This one badge may have been made in the mid to late 1930 era... or the early 1940's. Who can say for sure (?) but up until then the very thin gold wire thread used in its construction came only from Lyons, France... and the method for making it was a trade secret. In consequence, when Germany invaded France in May of 1940 all sources for the world market were severed and since no company in the USA made the wire, by late 1940/early 1941 the situation had become critical for our Navy whose officers wore gold insignia. Well, as history can prove, the ingenuity of American manufacturers can be very resourceful during a major crisis such as war and by the summer of 1941 a couple of companies in the Northeast were able to figured out how to make the gold thread, wire and lace needed for Navy insignia. It may not have been as fine a material as that produced in France before the war but it was deemed very acceptable.

 

Cliff


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Beautiful USN gold wire wing badge owned by Russ Wilson which was referred to above in post #16:

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Beautiful USN gold wire wing badge owned by Russ Wilson which was referred to above in post #16:

 

Stunning wings Russ. Simply stunning.

 

The nice thing about the USN bullion wings is that (IMHO) new collectors can get a very nice start on the collecting of these frequently under-appreciated little works of art. I find that bullion USN aviator wings tend to be about 30-50% less than their USAAF counterparts. With luck and patience, a person could likely start an excellent collection of WWII variations in bullion for less than 50$ a wing (and sometimes much less than that).

 

These are a nice pair of wings that I always felt were a bit early in the war-- maybe into the 1930's. But, like the USAAF, prewar stuff is rare for a reason. Not that many pilots were in the USN during that time.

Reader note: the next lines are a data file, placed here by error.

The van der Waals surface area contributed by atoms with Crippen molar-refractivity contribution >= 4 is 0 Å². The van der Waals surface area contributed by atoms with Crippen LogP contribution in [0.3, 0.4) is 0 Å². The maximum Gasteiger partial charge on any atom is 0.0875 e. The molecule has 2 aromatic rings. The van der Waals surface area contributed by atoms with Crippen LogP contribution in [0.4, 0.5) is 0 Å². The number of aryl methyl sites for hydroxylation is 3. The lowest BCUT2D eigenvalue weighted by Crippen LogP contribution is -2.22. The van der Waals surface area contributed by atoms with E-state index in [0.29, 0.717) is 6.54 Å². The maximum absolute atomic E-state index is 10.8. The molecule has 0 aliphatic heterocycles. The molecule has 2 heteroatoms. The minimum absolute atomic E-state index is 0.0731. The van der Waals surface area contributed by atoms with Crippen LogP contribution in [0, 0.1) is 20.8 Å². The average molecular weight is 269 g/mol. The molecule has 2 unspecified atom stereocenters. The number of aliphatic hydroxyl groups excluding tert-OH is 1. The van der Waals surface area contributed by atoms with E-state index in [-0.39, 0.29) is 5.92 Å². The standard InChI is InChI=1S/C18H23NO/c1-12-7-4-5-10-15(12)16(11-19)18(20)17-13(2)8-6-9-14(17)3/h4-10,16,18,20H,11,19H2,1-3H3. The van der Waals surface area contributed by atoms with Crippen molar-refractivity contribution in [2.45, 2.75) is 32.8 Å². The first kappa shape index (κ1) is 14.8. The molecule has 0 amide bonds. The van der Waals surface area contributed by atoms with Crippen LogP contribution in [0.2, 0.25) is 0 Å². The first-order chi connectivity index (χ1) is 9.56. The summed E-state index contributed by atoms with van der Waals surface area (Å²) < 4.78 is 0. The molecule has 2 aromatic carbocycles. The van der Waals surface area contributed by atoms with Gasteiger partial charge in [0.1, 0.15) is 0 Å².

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Russ, :think:

 

This one badge may have been made in the mid to late 1930 era... or the early 1940's. Who can say for sure (?) but up until then the very thin gold wire thread used in its construction came only from Lyons, France... and the method for making it was a trade secret. In consequence, when Germany invaded France in May of 1940 all sources for the world market were severed and since no company in the USA made the wire, by late 1940/early 1941 the situation had become critical for our Navy whose officers wore gold insignia. Well, as history can prove, the ingenuity of American manufacturers can be very resourceful during a major crisis such as war and by the summer of 1941 a couple of companies in the Northeast were able to figured out how to make the gold thread, wire and lace needed for Navy insignia. It may not have been as fine a material as that produced in France before the war but it was deemed very acceptable.

 

Cliff

 

 

Cliff,

Interesting stuff! I'll copy down the information you've been kind enough to provide and add it to my growing reference notebook of wing-related tid-bits. Thank you for being so generous with your stockpile of topic information. I appreciate all of your efforts.

 

Patrick,

Your illustrated Aviator wing sure fits Cliff's description of French style finely made thin gold wire thread. It's a really nice wing! I agree with you regarding your assessment of USN bullion Aviator wings. When you consider there was only one U.S. Naval Aviator for every ten Army Air Corps Pilots during WWII, you would think bullion Aviator wings would be more expensive than the current market commands.


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Matching up inter-war period USN bullion hat pieces with similar style bullion wings. Finding nice USN hat pieces with left-facing eagles is a real challenge.

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Rusty wings,

I really like your early usn bullion wings! I guess I will have to add a example or too.

 

Thanks for sharing,

Jason


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Matching up inter-war period USN bullion hat pieces with similar style bullion wings. Finding nice USN hat pieces with left-facing eagles is a real challenge.

 

That makes one heck of a display! :thumbsup:

 

Jason